I have to tell you, I was one of those people that never liked beans. The texture, the scent, the taste — yeah, none of that was appealing. Ever. But when my husband and I started running a cooking site where everything was meant to be simple and (relatively) inexpensive due to its influence, I realized it’d be prudent to have at least a couple bean recipes, even if they weren’t my thing.
This recipe changed all that, though. I had never had black-eyed peas despite being from the American South (Georgia!) originally, and damn, I was missing out! They have a bizarrely delicious earthy taste that I encourage everyone to try at least once, especially cooked like this…
Hoppin’ John is a traditional southern dish that is usually eaten on New Years’ Day, because it’s thought to bring good luck.
This serves about six people, or two if you’re really in love with it (like me). To make it vegetarian, you could omit the ham hock and use vegetable stock instead of chicken stock, but I would definitely up the seasoning a bit. It’s the ham hock that gives this recipe its depth.
Although it can be eaten on its own, it is best served over cooked rice (brown rice!) with plenty of the cooking liquid in the bowl to give it all a nice soupy consistency.
- 1 cup dried black-eyed peas
- 1 onion
- 3 stalks celery
- 2 tablespoons butter
- 4 cloves garlic
- 4 cups chicken broth — You can do half chicken broth and half water, too, without a huge loss in flavour (in my opinion). Honestly, I usually just dissolve two chicken bullion cubes in four cups of water and call it a day.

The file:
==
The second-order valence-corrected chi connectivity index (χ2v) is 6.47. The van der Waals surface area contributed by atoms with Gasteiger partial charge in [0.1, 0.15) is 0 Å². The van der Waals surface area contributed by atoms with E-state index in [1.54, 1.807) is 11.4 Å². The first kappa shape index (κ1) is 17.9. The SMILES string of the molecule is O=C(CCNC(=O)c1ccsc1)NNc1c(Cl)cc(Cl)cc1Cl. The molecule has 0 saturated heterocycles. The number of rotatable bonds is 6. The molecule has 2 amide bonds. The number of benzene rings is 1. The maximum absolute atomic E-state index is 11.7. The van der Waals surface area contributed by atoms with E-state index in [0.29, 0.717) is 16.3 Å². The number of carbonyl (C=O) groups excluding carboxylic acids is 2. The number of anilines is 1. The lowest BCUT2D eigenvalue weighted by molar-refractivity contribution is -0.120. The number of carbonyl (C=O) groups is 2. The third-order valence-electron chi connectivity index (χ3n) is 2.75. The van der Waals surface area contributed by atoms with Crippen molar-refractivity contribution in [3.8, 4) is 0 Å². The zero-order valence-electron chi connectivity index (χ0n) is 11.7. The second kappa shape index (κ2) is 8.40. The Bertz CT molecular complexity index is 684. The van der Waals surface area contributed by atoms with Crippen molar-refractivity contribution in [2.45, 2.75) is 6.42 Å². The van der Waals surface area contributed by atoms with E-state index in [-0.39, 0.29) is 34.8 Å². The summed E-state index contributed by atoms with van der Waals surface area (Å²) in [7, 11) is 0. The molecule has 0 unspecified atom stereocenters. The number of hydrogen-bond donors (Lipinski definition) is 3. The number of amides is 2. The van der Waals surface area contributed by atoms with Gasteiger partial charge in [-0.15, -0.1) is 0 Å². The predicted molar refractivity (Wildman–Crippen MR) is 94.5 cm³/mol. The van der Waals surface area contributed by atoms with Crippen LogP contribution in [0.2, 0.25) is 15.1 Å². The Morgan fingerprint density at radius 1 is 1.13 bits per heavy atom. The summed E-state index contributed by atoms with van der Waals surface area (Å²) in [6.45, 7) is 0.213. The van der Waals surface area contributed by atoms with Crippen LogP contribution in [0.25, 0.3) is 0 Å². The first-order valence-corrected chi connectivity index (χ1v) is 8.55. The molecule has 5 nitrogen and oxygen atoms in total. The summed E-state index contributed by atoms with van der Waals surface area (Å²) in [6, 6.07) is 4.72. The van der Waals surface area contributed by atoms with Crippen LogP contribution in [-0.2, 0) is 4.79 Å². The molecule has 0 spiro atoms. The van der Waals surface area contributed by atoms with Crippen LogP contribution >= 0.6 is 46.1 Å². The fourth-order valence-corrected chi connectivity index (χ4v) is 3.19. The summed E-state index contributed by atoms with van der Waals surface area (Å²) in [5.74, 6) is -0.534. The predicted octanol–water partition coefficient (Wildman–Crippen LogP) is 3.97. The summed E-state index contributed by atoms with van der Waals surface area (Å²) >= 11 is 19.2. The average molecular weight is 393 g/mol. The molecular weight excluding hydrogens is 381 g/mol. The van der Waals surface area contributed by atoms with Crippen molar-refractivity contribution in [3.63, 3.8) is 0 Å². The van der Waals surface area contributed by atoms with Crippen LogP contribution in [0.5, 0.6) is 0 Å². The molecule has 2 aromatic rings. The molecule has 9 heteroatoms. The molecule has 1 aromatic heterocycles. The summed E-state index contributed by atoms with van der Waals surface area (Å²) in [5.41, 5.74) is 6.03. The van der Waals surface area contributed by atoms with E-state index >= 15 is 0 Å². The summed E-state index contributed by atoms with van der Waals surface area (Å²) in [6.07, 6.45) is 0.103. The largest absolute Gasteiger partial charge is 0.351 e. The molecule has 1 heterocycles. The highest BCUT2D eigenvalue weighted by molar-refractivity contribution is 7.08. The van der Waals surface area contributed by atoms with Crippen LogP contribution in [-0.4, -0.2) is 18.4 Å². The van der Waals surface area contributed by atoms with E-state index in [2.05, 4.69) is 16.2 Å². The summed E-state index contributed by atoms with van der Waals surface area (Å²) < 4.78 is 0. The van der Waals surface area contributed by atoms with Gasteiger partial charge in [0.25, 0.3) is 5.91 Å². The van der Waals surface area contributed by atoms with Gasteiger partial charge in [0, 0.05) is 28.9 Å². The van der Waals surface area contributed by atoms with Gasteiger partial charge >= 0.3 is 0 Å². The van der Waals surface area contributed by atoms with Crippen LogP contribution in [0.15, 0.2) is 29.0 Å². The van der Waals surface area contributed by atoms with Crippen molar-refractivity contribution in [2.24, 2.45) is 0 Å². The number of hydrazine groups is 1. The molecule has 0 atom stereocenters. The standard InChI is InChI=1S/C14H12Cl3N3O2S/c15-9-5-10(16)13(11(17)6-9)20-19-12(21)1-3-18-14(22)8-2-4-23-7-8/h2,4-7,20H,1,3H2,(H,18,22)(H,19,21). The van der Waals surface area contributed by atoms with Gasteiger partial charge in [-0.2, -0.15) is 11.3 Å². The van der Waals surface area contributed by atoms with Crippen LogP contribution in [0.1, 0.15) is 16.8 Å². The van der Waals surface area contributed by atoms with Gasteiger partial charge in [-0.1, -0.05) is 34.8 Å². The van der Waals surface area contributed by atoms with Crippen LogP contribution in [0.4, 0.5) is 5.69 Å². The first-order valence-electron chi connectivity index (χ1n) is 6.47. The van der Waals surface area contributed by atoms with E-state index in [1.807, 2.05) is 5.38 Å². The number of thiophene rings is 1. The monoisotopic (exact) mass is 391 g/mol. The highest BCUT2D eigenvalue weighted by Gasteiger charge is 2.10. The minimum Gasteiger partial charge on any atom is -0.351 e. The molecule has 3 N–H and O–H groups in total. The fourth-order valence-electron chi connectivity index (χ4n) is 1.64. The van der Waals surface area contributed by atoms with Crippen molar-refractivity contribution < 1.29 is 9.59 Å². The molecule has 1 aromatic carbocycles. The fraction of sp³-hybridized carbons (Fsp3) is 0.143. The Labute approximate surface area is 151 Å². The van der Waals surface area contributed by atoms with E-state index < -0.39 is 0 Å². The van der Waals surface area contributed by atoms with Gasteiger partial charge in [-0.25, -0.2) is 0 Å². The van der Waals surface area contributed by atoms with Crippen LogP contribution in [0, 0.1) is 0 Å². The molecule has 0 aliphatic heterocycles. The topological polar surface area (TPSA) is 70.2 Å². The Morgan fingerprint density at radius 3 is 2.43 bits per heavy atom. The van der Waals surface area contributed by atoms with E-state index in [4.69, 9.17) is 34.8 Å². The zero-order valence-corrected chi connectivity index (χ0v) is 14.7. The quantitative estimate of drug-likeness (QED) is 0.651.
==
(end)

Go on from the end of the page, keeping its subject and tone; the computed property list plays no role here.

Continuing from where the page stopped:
- 1 ham hock — bacon also works, or salt pork.
Soak the black eyed peas in water overnight, or at least six hours ahead of time. Discard any beans that float. Rinse the beans.
Dice onion, celery, and garlic fine, and sauté in butter for five minutes, or until onions begin to become translucent. Add beans and four cups chicken broth, then drop in your lovely ugly ham hock. Season with plenty of black pepper.
Bring the whole mixture to a boil, stirring once or twice, then cover and leave it to simmer for half an hour to forty-five minutes. Drool. This allows the beans to soften and the liquid to reduce substantially. (The simmering, not the drooling…)
You can remove the ham hock and attempt to cut off meat from it to add back in, but usually it’s mostly skin, and that’s a bit creepy.
It’s not much harder than dropping some stuff in a pan and letting it cook down, so (*cough* Megan): TRY IT. I think you’ll be surprised!
Plus, this shit smells delicious while cooking. It’s one of those recipes that’s better the next day, as well — when everything gets to meld.